by Dan Rafter
We’ve always heard that people on the coasts think of the Midwest as fly-over country, a place to ignore.
But maybe this isn’t accurate. I recently traveled to New York City for a family vacation. And I found plenty of real New Yorkers who actually longed for our Midwest way of life.
Start with the taxi driver who hauled us from LaGuardia Airport to our hotel. We arrived at LaGuardia just before 9 a.m., which means our cabbie had to drive to the center of the city during rush hour. I live in the Chicago area. I know how bad rush hours can get. But this was something else. The total trip was less than 10 miles. But it took us just under an hour to get from the airport pick-up lane to the front door of our hotel.
Along the way, the cabbie, who had only been in New York City for about four years, sighed continuously, and complained non-stop about the traffic, telling me that the traffic here makes earning a living as a cabbie a non-stop headache. As we struggled through the bumper-to-bumper traffic and inched along the highway, it was hard to argue. When I told the cabbie that the traffic in Chicago is horrible, too, he just laughed.
“Not as bad as in New York,” he said. “I wouldn’t mind Chicago traffic compared to this. There are too many people here.”
And that was a common refrain. The man working the gift shop in our hotel – a gift shop that never seemed to close; it was open at 11:30 a.m. one night when I needed a Diet Coke fix – told me that he worked in Queens, a subway ride away from his job. He said that the rent for his one-bedroom apartment was more than $1,500 a month. That’s a monthly mortgage payment for many three-bedroom single-family homes in the Midwest.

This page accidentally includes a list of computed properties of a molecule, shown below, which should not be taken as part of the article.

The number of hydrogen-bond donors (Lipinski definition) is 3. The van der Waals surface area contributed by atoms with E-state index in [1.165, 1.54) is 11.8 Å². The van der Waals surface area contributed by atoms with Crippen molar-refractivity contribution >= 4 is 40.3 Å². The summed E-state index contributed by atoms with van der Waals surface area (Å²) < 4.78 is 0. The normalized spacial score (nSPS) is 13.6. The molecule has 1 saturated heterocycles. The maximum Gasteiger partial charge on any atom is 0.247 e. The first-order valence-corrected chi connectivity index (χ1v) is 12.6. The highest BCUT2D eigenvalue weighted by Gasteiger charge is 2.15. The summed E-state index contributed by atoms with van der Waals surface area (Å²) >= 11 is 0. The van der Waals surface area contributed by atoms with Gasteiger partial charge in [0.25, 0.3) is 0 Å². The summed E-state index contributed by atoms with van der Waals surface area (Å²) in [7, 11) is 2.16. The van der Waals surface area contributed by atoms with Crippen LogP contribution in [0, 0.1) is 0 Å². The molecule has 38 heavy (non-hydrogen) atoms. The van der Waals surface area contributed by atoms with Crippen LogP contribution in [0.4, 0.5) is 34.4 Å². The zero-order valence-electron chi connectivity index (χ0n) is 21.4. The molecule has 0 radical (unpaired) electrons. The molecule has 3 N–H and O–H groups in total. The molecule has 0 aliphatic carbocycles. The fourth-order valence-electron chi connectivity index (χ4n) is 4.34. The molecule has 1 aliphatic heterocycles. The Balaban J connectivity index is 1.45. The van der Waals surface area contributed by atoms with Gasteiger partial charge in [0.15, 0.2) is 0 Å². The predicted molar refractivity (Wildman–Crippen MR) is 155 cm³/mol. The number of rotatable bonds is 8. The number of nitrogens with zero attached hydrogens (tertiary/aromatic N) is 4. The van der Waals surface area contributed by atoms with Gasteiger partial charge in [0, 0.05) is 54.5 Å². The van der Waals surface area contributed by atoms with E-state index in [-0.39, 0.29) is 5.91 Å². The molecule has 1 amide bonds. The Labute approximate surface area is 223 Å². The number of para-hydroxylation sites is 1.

That figure didn’t surprise me. The Diet Coke I was buying was $4.
“Money in New York City has no value,” the clerk told me.
When I asked him why he didn’t move, he told me that he’d lived in New York City for 14 years, and was too used to the city to move. But he did say that he sometimes was jealous of people who could rent bigger apartments in the Midwest for less than $1,000 a month.
Rents, of course, is just one expense in New York City that is out of whack when compared to the Midwest. The city has great food. But it is not cheap – at least in the city’s center, where we were staying. Even street food came with a big price tag. We ordered what was basically a Cuban tortilla with chicken. Once I added avocado and a spicy sauce, the single tortilla cost $18. When I expressed shock at this, the clerk working the counter laughed.
“You’re not from here,” she said.
She told me that food prices are lower outside the heart of the city, which makes sense. But she still said that most people her age had to rely on Ramen noodles – or something like it – for at least a handful of meals each week to make ends meet. Her thoughts on the dining costs in the Midwest? “That sounds really good.”
So, yes, East and West Coast residents might often dismiss us Midwesterners. But when it comes to daily living? There are plenty of New Yorkers who wouldn’t mind trading places with us … at least for a week or two.